Naval re­sources

Who Do You Think You Are? Magazine - - FOCUS ON -

In the years be­fore he went mad, our long­est-serv­ing king, Ge­orge III, was in no two minds about the best tac­tic to pre­serve Bri­tain’s over­seas pos­ses­sions: main­tain­ing a su­pe­rior navy. Ho­ra­tio Nelson joined the Royal Navy in 1771, and proved his salt dur­ing the French Revo­lu­tion­ary Wars from 1793. Ser­vice records of of­fi­cers who took to the seas from 1756 are held at TNA and can be found at na­tion­ help-with-your-re­search/ re­search-guides/royal-navy­of­fi­cers-ser­vice-records-17561931 and on Ances­, which has also digi­tised medal rolls from 1793. Pen­sion records from 1789 for Royal Navy rat­ings and Green­wich Hos­pi­tal School ap­pli­ca­tions for their chil­dren can be searched by name at na­tion­ help-with-your-re­search/ re­search-guides/royal-navyrat­ings-be­fore-1853.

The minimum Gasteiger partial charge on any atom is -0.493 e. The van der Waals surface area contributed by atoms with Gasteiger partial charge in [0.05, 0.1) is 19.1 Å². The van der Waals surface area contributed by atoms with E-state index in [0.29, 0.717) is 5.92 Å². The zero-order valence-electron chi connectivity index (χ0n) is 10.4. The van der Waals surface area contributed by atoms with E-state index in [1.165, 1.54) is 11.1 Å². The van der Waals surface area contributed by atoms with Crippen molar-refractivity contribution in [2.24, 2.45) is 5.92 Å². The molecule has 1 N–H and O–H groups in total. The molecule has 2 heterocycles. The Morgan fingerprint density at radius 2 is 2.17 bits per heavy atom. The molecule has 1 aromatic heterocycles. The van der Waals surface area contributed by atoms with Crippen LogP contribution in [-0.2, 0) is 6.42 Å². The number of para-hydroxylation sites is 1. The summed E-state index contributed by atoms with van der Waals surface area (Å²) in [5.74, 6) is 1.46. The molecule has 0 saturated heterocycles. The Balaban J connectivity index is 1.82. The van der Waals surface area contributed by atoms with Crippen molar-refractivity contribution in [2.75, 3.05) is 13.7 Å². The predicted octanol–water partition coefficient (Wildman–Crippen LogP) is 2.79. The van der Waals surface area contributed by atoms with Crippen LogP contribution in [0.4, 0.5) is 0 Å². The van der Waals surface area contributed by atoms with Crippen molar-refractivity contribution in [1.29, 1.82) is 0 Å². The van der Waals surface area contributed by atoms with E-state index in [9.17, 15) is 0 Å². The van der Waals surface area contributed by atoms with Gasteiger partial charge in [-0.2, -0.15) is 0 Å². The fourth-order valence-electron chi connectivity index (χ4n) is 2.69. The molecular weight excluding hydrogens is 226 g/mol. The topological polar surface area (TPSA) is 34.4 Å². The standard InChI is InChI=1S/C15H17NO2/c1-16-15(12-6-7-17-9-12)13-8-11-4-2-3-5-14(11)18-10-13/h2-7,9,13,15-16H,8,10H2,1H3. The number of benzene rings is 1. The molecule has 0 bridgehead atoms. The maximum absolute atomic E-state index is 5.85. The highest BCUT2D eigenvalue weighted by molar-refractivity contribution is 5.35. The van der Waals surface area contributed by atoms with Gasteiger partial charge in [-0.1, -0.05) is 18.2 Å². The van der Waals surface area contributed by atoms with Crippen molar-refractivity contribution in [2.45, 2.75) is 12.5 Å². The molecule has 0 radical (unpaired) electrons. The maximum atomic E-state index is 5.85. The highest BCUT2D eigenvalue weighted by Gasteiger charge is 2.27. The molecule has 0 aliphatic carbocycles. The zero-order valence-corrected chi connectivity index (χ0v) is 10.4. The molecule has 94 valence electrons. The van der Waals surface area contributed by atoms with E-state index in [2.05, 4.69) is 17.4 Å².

Dur­ing the 18th cen­tury, Wil­liam Pitt the Younger in­creased taxes to raise funds for fre­quent mil­i­tary cam­paigns against France. Death duty was in­tro­duced from 1796 as a form of in­her­i­tance tax. In­dexes to reg­is­ters at TNA con­tain­ing in­for­ma­tion about ben­e­fi­cia­ries are on na­tion­ uk/help-with-your-re­search/ re­search-guides/death­du­ties-1796-1903 and also at Find­my­ Win­dows were taxed through­out the cen­tury, and lists of pay­ments may be found in county ar­chives.

A land tax was in­tro­duced in 1692 specif­i­cally to fi­nance war with our French neigh­bours,

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